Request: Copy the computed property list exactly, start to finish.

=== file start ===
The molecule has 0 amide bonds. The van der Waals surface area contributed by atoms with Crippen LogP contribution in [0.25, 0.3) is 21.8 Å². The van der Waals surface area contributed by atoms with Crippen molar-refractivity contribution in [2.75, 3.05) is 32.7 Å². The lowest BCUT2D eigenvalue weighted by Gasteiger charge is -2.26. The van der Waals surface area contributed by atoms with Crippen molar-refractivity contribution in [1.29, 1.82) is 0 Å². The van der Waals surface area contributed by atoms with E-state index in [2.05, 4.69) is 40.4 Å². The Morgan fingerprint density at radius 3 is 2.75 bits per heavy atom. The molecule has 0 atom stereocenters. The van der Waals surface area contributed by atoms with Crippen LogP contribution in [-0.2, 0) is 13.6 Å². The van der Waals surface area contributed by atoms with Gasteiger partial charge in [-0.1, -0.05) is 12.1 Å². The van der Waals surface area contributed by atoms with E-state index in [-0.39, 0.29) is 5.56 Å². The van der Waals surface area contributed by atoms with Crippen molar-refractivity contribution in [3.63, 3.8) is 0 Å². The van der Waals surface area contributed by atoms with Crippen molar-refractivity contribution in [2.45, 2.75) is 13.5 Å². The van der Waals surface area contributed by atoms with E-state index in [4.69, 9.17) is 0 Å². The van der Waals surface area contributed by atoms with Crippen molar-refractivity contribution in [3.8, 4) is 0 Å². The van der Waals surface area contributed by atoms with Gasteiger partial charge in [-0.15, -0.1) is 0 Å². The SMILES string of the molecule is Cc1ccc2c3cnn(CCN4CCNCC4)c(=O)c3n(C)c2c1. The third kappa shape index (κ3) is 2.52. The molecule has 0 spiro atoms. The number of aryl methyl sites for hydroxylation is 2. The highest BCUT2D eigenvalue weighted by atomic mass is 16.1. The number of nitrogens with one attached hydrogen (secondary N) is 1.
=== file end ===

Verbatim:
The molecule has 0 amide bonds. The van der Waals surface area contributed by atoms with Crippen LogP contribution in [0.25, 0.3) is 21.8 Å². The van der Waals surface area contributed by atoms with Crippen molar-refractivity contribution in [2.75, 3.05) is 32.7 Å². The lowest BCUT2D eigenvalue weighted by Gasteiger charge is -2.26. The van der Waals surface area contributed by atoms with Crippen molar-refractivity contribution in [1.29, 1.82) is 0 Å². The van der Waals surface area contributed by atoms with E-state index in [2.05, 4.69) is 40.4 Å². The Morgan fingerprint density at radius 3 is 2.75 bits per heavy atom. The molecule has 0 atom stereocenters. The van der Waals surface area contributed by atoms with Crippen LogP contribution in [-0.2, 0) is 13.6 Å². The van der Waals surface area contributed by atoms with Gasteiger partial charge in [-0.1, -0.05) is 12.1 Å². The van der Waals surface area contributed by atoms with E-state index in [-0.39, 0.29) is 5.56 Å². The van der Waals surface area contributed by atoms with Crippen molar-refractivity contribution in [3.63, 3.8) is 0 Å². The van der Waals surface area contributed by atoms with Crippen molar-refractivity contribution in [2.45, 2.75) is 13.5 Å². The van der Waals surface area contributed by atoms with E-state index in [4.69, 9.17) is 0 Å². The van der Waals surface area contributed by atoms with Crippen molar-refractivity contribution in [3.8, 4) is 0 Å². The van der Waals surface area contributed by atoms with Gasteiger partial charge in [-0.15, -0.1) is 0 Å². The SMILES string of the molecule is Cc1ccc2c3cnn(CCN4CCNCC4)c(=O)c3n(C)c2c1. The third kappa shape index (κ3) is 2.52. The molecule has 0 spiro atoms. The number of aryl methyl sites for hydroxylation is 2. The highest BCUT2D eigenvalue weighted by atomic mass is 16.1. The number of nitrogens with one attached hydrogen (secondary N) is 1.